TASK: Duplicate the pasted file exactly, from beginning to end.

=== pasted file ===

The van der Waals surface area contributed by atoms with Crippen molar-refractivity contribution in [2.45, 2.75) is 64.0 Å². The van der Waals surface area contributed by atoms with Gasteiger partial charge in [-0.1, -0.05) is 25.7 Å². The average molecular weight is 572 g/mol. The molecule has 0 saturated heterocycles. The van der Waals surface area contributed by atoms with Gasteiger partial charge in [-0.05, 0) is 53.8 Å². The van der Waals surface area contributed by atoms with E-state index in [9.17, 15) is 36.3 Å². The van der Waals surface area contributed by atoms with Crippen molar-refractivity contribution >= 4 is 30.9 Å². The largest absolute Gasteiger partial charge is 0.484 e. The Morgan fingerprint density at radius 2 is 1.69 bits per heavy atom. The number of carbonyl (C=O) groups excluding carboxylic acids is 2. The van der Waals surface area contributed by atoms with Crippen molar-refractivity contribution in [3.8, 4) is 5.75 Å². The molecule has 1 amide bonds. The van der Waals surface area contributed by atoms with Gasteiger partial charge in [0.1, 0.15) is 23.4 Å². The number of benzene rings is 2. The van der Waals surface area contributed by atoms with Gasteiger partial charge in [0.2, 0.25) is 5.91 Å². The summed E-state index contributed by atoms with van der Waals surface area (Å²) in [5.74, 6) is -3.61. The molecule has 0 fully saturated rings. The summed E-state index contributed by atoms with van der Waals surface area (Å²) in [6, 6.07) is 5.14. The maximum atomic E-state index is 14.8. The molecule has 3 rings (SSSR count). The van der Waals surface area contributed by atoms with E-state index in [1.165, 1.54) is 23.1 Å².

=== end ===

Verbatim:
The van der Waals surface area contributed by atoms with Crippen molar-refractivity contribution in [2.45, 2.75) is 64.0 Å². The van der Waals surface area contributed by atoms with Gasteiger partial charge in [-0.1, -0.05) is 25.7 Å². The average molecular weight is 572 g/mol. The molecule has 0 saturated heterocycles. The van der Waals surface area contributed by atoms with Gasteiger partial charge in [-0.05, 0) is 53.8 Å². The van der Waals surface area contributed by atoms with E-state index in [9.17, 15) is 36.3 Å². The van der Waals surface area contributed by atoms with Crippen molar-refractivity contribution >= 4 is 30.9 Å². The largest absolute Gasteiger partial charge is 0.484 e. The Morgan fingerprint density at radius 2 is 1.69 bits per heavy atom. The number of carbonyl (C=O) groups excluding carboxylic acids is 2. The van der Waals surface area contributed by atoms with Crippen molar-refractivity contribution in [3.8, 4) is 5.75 Å². The molecule has 1 amide bonds. The van der Waals surface area contributed by atoms with Gasteiger partial charge in [0.1, 0.15) is 23.4 Å². The number of benzene rings is 2. The van der Waals surface area contributed by atoms with Gasteiger partial charge in [0.2, 0.25) is 5.91 Å². The summed E-state index contributed by atoms with van der Waals surface area (Å²) in [5.74, 6) is -3.61. The molecule has 0 fully saturated rings. The summed E-state index contributed by atoms with van der Waals surface area (Å²) in [6, 6.07) is 5.14. The maximum atomic E-state index is 14.8. The molecule has 3 rings (SSSR count). The van der Waals surface area contributed by atoms with E-state index in [1.165, 1.54) is 23.1 Å².